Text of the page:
Our Story

We’re a small, locally owned and independently operated local and organic foods market located in our beloved city of Richmond, Virginia.

We’re a tight-knit community with a love for providing you with healthy and organic food. Our goods are brought to you by local farmers and producers who focus on natural means of growing and producing. Everyone we work with holds the Ellwood Thompson’s mission close: To feed the heart and soul of our community through a strong commitment to local and organic foods.

Our employees and partners are all dedicated to maintaining healthy lifestyles. Ones where sourcing local products, tending gardens, recycling, composting, volunteering, and staying environmentally friendly are all a part of everyday routines. We proudly live this life and invite you to come in and partake in the freshness and the fun! We have a commitment to our community – a commitment to you. Our aim is to bring you the very best that RVA has to offer.

How Ellwood Met Thompson

The history behind our local and organic foods market is proudly rooted in Richmond, Virginia, a beautiful city surrounded by local and organic foods.

Rick Hood and Eric Walters opened City Market in 1989. It was a small, 3,000 square foot community market located near the intersection of Patterson and Libbie Avenues. Complete with a small takeout deli, the market provided hungry Richmonders with convenient access to local and organic produce and products.

Four years later, City Market made the move to Carytown in search of a larger space. Anica, the 12-year-old daughter of a market employee, is actually responsible for giving the grocery store its name. While many may think that the store is named after a “Mr. Ellwood Thompson,” it’s actually named after the intersection where the store is located. In 1993, the store opened on the corner of Ellwood Ave and Thompson St., and this is how Ellwood met Thompson.

After some time, Eric Walters decided to move on to new interests, making Rick Hood the sole owner of Ellwood Thompson’s. Rick was more thank happy to step in and continue running the market. He is deeply committed to Ellwood’s mission of bringing you fresh local food, engaging in the community, and being environmentally friendly.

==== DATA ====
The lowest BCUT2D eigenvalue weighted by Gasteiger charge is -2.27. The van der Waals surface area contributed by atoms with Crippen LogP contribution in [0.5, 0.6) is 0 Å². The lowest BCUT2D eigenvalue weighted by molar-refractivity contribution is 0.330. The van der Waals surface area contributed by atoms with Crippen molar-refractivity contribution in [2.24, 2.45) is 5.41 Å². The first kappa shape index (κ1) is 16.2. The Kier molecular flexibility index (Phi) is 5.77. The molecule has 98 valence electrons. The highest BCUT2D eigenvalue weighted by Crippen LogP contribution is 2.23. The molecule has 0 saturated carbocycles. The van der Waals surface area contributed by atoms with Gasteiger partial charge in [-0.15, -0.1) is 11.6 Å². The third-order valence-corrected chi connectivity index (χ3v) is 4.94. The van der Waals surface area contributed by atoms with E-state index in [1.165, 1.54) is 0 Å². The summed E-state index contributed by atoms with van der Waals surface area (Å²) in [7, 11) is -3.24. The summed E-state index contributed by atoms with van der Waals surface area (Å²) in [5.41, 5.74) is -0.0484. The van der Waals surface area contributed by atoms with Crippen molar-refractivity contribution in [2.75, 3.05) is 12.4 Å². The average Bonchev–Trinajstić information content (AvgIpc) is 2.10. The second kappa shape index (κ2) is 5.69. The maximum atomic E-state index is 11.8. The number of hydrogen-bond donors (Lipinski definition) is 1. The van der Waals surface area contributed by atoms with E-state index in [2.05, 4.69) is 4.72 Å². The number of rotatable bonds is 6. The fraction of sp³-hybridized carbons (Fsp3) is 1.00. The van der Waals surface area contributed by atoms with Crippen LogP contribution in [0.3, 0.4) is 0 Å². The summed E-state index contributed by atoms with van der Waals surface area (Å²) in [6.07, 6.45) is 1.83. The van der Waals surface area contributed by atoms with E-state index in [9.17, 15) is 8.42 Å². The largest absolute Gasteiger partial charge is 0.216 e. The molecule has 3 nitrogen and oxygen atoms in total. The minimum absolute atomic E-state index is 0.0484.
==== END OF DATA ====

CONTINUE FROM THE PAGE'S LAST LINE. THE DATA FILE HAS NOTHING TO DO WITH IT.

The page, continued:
Since its move to Carytown, the market has continued to grow, recently stretching to 20,000 square feet and over 150 employees in order to provide more products to the Richmond, Virginia community. Among other things, Ellwood Thompson’s is happy to now provide you with a full-service meat and seafood department, in-house bakery, coffee and juice bar, a made-to-order food station called CREATE and a dining/event space called The Beet.

Richmond, Virginia is our home and you are our community. Since day one, we have worked tirelessly to provide you with organic and natural foods and goods that keep you healthy, happy and coming back for more.

In 2015, Ellwood’s acquired 3540 Floyd Avenue. The building has become the headquarters to Ellwood’s core staff and a training center for new and current stewards. In 2017, we restored this mid-century modern building preserving its historic integrity.

This is a natural fit for Ellwood’s because of the building’s history of health and wellness. The Higgins Medical Office building was home to physicians William Higgins and son William Higgins Jr. since the mid-1950s. Doctors John Ashworth and Richard Gergoudis practiced here in later years. Health and wellness are core values at Ellwood’s. From the foods we serve to the educational classes we offer, health for our community is rooted deep in everything we do.

We are excited and honored to be able to renovate and restore the integrity to this iconic mid-century modern building. Too often these days you see companies tearing down buildings to rebuild. These new structures lack history and are not built with the same quality materials. Preserving the history of this unique building will allow future generations to enjoy the architecture and take a peak back in history. We value sustainable development and believe that it must be place-oriented. A sense of place is essential to giving sustainable development meaning and value.